Source | www.bloomberg.com : By Megan Murphy
Megan Murphy: You follow Bill Gates and Steve Ballmer as the third chief executive officer of Microsoft Corp. How do you put your own personal stamp on it? What do you want your living legacy to be as a leader at a company that has had just two, but both of whom were larger than life?
Satya Nadella: The best advice I got from both Steve and Bill was to not try and somehow get into this mold of trying to fill their shoes. It’s impossible. I’d grown up in the company they built admiring what they’d done, but at the same time they gave me enough confidence, quite frankly, to be my own person. I look at what is it that I want to achieve. I’ve been blessed to have this platform at Microsoft. But frankly, the first job I had at Microsoft I felt was the best job. The second job I had at Microsoft was the best job.
There was this one gentleman, who happens to be the governor of North Dakota now, who, when I worked for him at Microsoft, said, “You know, we all spend far too much time at work for it not to have deeper meaning.” I was probably in my early 30s when he said it, and I probably didn’t understand it. But over time I got it more. That’s what I want my legacy to be, that anyone who joins our company is able to connect their personal passion and use Microsoft as a platform to realize it.
The message of your book, Hit Refresh: The Quest to Rediscover Microsoft’s Soul and Imagine a Better Future for Everyone, is connecting empathy with technology, empathy in the workplace, empathy in society. What does it mean when you say, “I’m an empathetic leader.” How is that at the core of what you want Microsoft to be?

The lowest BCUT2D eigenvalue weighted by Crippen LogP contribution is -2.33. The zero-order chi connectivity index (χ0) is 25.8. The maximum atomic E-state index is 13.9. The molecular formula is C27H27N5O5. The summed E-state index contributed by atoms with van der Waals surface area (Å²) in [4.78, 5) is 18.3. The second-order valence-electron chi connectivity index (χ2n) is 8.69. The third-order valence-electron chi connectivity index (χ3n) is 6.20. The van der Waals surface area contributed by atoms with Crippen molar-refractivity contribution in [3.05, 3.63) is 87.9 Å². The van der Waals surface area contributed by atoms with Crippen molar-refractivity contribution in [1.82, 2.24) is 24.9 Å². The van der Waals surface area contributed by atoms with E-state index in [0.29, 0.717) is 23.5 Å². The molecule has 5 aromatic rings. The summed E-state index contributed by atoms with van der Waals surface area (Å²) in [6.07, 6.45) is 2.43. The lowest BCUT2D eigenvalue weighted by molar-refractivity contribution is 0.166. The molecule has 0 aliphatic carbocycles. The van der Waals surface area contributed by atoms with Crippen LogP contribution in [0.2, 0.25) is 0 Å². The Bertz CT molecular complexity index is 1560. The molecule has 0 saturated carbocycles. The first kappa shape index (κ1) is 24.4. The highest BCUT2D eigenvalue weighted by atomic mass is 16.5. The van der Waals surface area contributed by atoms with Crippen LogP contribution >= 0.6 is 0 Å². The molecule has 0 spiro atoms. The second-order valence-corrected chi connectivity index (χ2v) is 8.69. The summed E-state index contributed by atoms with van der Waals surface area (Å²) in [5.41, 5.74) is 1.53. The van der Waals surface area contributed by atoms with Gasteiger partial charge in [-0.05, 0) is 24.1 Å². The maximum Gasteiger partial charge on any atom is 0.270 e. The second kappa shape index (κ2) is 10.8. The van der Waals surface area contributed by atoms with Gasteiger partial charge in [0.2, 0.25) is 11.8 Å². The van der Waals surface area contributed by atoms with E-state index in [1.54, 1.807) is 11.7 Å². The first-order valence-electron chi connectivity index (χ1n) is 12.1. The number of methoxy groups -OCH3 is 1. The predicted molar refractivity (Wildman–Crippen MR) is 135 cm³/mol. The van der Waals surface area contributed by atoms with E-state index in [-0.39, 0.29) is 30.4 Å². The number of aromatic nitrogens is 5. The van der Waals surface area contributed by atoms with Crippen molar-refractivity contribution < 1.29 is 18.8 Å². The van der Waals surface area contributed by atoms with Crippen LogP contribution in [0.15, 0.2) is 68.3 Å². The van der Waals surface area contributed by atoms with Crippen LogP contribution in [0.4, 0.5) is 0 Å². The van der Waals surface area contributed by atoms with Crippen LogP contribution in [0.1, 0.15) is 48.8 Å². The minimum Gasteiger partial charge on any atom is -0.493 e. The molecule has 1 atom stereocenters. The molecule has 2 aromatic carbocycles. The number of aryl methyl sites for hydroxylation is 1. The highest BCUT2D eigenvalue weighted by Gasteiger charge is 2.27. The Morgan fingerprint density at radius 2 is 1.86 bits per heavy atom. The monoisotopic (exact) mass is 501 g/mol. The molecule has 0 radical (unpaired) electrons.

Empathy is what it’s all about, super-important for us in our core business. The intuition is pretty straightforward: What does Microsoft have to do to stay relevant? We have to meet the unmet, unarticulated needs of the customers. That’s the source of innovation. So if there’s anything that we’ve got to make sure each day, each week, each year that we do is to be in touch. The challenge is you can’t just say, “Let me listen to customers.” You’ve got to be much more of an active listener. You can’t switch on this button called the empathy button and say, “Well, now I am going to listen to customers.”
So if the source of innovation is empathy, how does one lead with empathy? I think it comes from your life lessons. That’s where this notion—where I compartmentalize my life and my work—doesn’t work. In some sense you are who you are because of what you learn, because of what happens to you throughout your life. That’s at least what I’ve come around to realize. It’s not like I was born with some innate capability for empathy. It’s just what life’s lessons have taught me, and that’s what I believe has made me a better leader.